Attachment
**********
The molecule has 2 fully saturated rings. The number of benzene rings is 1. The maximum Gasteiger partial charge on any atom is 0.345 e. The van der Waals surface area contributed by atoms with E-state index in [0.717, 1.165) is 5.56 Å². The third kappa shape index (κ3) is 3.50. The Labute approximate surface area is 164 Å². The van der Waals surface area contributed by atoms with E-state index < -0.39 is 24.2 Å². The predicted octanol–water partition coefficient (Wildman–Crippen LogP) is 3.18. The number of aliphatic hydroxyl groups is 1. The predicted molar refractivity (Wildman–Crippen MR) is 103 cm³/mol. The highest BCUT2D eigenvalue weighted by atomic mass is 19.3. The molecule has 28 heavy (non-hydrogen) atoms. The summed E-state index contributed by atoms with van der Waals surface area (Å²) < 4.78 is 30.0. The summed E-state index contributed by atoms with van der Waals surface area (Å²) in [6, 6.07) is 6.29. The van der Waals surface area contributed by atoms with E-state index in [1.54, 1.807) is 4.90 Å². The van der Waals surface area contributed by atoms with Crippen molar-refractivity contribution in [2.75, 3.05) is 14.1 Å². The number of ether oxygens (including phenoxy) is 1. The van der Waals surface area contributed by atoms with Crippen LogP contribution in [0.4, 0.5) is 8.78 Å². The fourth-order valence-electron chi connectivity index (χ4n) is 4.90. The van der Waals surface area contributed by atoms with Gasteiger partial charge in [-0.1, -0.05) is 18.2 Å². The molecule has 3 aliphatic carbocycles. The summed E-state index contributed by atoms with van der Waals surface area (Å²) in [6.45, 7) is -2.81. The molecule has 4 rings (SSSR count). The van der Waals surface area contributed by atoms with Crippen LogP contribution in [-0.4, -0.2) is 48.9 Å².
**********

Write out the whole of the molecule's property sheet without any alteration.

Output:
The molecule has 2 fully saturated rings. The number of benzene rings is 1. The maximum Gasteiger partial charge on any atom is 0.345 e. The van der Waals surface area contributed by atoms with E-state index in [0.717, 1.165) is 5.56 Å². The third kappa shape index (κ3) is 3.50. The Labute approximate surface area is 164 Å². The van der Waals surface area contributed by atoms with E-state index < -0.39 is 24.2 Å². The predicted octanol–water partition coefficient (Wildman–Crippen LogP) is 3.18. The number of aliphatic hydroxyl groups is 1. The predicted molar refractivity (Wildman–Crippen MR) is 103 cm³/mol. The highest BCUT2D eigenvalue weighted by atomic mass is 19.3. The molecule has 28 heavy (non-hydrogen) atoms. The summed E-state index contributed by atoms with van der Waals surface area (Å²) < 4.78 is 30.0. The summed E-state index contributed by atoms with van der Waals surface area (Å²) in [6, 6.07) is 6.29. The van der Waals surface area contributed by atoms with E-state index in [1.54, 1.807) is 4.90 Å². The van der Waals surface area contributed by atoms with Crippen molar-refractivity contribution in [2.75, 3.05) is 14.1 Å². The number of ether oxygens (including phenoxy) is 1. The van der Waals surface area contributed by atoms with Crippen LogP contribution in [0.4, 0.5) is 8.78 Å². The fourth-order valence-electron chi connectivity index (χ4n) is 4.90. The van der Waals surface area contributed by atoms with Gasteiger partial charge in [-0.1, -0.05) is 18.2 Å². The molecule has 3 aliphatic carbocycles. The summed E-state index contributed by atoms with van der Waals surface area (Å²) in [6.45, 7) is -2.81. The molecule has 4 rings (SSSR count). The van der Waals surface area contributed by atoms with Crippen LogP contribution in [-0.4, -0.2) is 48.9 Å².